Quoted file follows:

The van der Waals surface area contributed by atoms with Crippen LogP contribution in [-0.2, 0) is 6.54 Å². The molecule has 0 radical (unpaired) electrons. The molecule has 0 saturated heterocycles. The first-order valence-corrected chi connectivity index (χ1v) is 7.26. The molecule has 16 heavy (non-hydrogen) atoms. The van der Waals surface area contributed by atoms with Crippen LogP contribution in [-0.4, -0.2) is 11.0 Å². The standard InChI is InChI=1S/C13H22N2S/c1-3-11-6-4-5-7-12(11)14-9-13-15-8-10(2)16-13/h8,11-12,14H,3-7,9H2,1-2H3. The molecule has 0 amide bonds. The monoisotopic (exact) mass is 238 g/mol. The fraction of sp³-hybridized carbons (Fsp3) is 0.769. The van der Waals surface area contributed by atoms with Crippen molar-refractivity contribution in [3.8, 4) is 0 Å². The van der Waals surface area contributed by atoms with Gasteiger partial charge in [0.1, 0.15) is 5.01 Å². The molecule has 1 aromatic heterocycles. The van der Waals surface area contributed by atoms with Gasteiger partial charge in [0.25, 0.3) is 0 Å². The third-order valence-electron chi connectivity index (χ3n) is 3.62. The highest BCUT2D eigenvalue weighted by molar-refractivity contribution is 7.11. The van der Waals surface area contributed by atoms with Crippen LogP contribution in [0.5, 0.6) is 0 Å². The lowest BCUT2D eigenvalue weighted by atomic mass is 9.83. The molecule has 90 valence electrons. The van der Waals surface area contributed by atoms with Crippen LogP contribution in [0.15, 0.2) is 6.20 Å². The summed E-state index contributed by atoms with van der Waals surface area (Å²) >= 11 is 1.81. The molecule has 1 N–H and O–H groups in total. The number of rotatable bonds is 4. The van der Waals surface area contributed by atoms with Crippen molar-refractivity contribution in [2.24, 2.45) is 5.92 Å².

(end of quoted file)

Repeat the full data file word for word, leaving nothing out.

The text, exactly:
The van der Waals surface area contributed by atoms with Crippen LogP contribution in [-0.2, 0) is 6.54 Å². The molecule has 0 radical (unpaired) electrons. The molecule has 0 saturated heterocycles. The first-order valence-corrected chi connectivity index (χ1v) is 7.26. The molecule has 16 heavy (non-hydrogen) atoms. The van der Waals surface area contributed by atoms with Crippen LogP contribution in [-0.4, -0.2) is 11.0 Å². The standard InChI is InChI=1S/C13H22N2S/c1-3-11-6-4-5-7-12(11)14-9-13-15-8-10(2)16-13/h8,11-12,14H,3-7,9H2,1-2H3. The molecule has 0 amide bonds. The monoisotopic (exact) mass is 238 g/mol. The fraction of sp³-hybridized carbons (Fsp3) is 0.769. The van der Waals surface area contributed by atoms with Crippen molar-refractivity contribution in [3.8, 4) is 0 Å². The van der Waals surface area contributed by atoms with Gasteiger partial charge in [0.1, 0.15) is 5.01 Å². The molecule has 1 aromatic heterocycles. The van der Waals surface area contributed by atoms with Gasteiger partial charge in [0.25, 0.3) is 0 Å². The third-order valence-electron chi connectivity index (χ3n) is 3.62. The highest BCUT2D eigenvalue weighted by molar-refractivity contribution is 7.11. The van der Waals surface area contributed by atoms with Crippen LogP contribution in [0.5, 0.6) is 0 Å². The lowest BCUT2D eigenvalue weighted by atomic mass is 9.83. The molecule has 90 valence electrons. The van der Waals surface area contributed by atoms with Crippen LogP contribution in [0.15, 0.2) is 6.20 Å². The summed E-state index contributed by atoms with van der Waals surface area (Å²) >= 11 is 1.81. The molecule has 1 N–H and O–H groups in total. The number of rotatable bonds is 4. The van der Waals surface area contributed by atoms with Crippen molar-refractivity contribution in [2.24, 2.45) is 5.92 Å².